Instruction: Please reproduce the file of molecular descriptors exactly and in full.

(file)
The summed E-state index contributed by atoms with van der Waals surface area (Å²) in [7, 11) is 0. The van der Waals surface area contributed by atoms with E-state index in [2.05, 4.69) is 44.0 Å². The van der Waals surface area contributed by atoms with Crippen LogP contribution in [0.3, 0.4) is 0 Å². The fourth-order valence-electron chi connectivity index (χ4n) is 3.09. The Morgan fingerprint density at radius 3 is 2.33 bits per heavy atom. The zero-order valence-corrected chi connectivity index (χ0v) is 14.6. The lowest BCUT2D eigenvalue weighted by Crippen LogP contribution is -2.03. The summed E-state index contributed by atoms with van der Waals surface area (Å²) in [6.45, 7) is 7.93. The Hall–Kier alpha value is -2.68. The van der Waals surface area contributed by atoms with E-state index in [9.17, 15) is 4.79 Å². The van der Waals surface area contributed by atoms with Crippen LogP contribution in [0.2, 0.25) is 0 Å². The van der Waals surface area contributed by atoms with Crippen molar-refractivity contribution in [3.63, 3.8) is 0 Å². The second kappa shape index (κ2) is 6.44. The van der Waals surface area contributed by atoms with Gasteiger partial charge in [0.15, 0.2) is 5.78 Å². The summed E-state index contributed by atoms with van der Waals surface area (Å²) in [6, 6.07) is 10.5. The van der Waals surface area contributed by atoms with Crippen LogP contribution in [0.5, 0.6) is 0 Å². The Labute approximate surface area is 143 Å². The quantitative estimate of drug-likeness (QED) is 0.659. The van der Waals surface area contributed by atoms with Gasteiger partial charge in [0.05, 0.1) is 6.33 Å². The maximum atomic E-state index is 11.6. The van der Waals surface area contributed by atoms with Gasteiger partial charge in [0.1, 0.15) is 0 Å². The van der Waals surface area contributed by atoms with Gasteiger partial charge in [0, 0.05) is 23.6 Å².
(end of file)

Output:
The summed E-state index contributed by atoms with van der Waals surface area (Å²) in [7, 11) is 0. The van der Waals surface area contributed by atoms with E-state index in [2.05, 4.69) is 44.0 Å². The van der Waals surface area contributed by atoms with Crippen LogP contribution in [0.3, 0.4) is 0 Å². The fourth-order valence-electron chi connectivity index (χ4n) is 3.09. The Morgan fingerprint density at radius 3 is 2.33 bits per heavy atom. The zero-order valence-corrected chi connectivity index (χ0v) is 14.6. The lowest BCUT2D eigenvalue weighted by Crippen LogP contribution is -2.03. The summed E-state index contributed by atoms with van der Waals surface area (Å²) in [6.45, 7) is 7.93. The Hall–Kier alpha value is -2.68. The van der Waals surface area contributed by atoms with E-state index in [9.17, 15) is 4.79 Å². The van der Waals surface area contributed by atoms with Crippen LogP contribution in [0.2, 0.25) is 0 Å². The van der Waals surface area contributed by atoms with Crippen molar-refractivity contribution in [3.63, 3.8) is 0 Å². The second kappa shape index (κ2) is 6.44. The van der Waals surface area contributed by atoms with Gasteiger partial charge in [0.15, 0.2) is 5.78 Å². The summed E-state index contributed by atoms with van der Waals surface area (Å²) in [6, 6.07) is 10.5. The van der Waals surface area contributed by atoms with Crippen LogP contribution in [0.5, 0.6) is 0 Å². The Labute approximate surface area is 143 Å². The quantitative estimate of drug-likeness (QED) is 0.659. The van der Waals surface area contributed by atoms with Gasteiger partial charge in [0.05, 0.1) is 6.33 Å². The maximum atomic E-state index is 11.6. The van der Waals surface area contributed by atoms with Gasteiger partial charge in [0.1, 0.15) is 0 Å². The van der Waals surface area contributed by atoms with Gasteiger partial charge in [0, 0.05) is 23.6 Å².